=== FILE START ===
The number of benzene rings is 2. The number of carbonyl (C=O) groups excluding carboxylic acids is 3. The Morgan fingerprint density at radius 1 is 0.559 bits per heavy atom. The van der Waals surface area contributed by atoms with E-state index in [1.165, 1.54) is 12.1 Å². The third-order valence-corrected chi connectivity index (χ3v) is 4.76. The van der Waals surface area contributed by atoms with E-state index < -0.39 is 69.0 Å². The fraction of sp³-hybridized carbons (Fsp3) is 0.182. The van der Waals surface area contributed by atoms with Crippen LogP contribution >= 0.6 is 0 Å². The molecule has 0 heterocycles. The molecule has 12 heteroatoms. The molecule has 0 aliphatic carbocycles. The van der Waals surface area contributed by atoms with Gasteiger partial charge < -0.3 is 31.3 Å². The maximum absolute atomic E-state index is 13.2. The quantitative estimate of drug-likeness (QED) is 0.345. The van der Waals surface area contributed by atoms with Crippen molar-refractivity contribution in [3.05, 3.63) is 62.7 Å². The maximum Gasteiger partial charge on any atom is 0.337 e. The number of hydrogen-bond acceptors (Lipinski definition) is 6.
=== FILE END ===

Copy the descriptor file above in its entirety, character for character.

The number of benzene rings is 2. The number of carbonyl (C=O) groups excluding carboxylic acids is 3. The Morgan fingerprint density at radius 1 is 0.559 bits per heavy atom. The van der Waals surface area contributed by atoms with E-state index in [1.165, 1.54) is 12.1 Å². The third-order valence-corrected chi connectivity index (χ3v) is 4.76. The van der Waals surface area contributed by atoms with E-state index < -0.39 is 69.0 Å². The fraction of sp³-hybridized carbons (Fsp3) is 0.182. The van der Waals surface area contributed by atoms with Crippen LogP contribution >= 0.6 is 0 Å². The molecule has 0 heterocycles. The molecule has 12 heteroatoms. The molecule has 0 aliphatic carbocycles. The van der Waals surface area contributed by atoms with Gasteiger partial charge < -0.3 is 31.3 Å². The maximum absolute atomic E-state index is 13.2. The quantitative estimate of drug-likeness (QED) is 0.345. The van der Waals surface area contributed by atoms with Crippen molar-refractivity contribution in [3.05, 3.63) is 62.7 Å². The maximum Gasteiger partial charge on any atom is 0.337 e. The number of hydrogen-bond acceptors (Lipinski definition) is 6.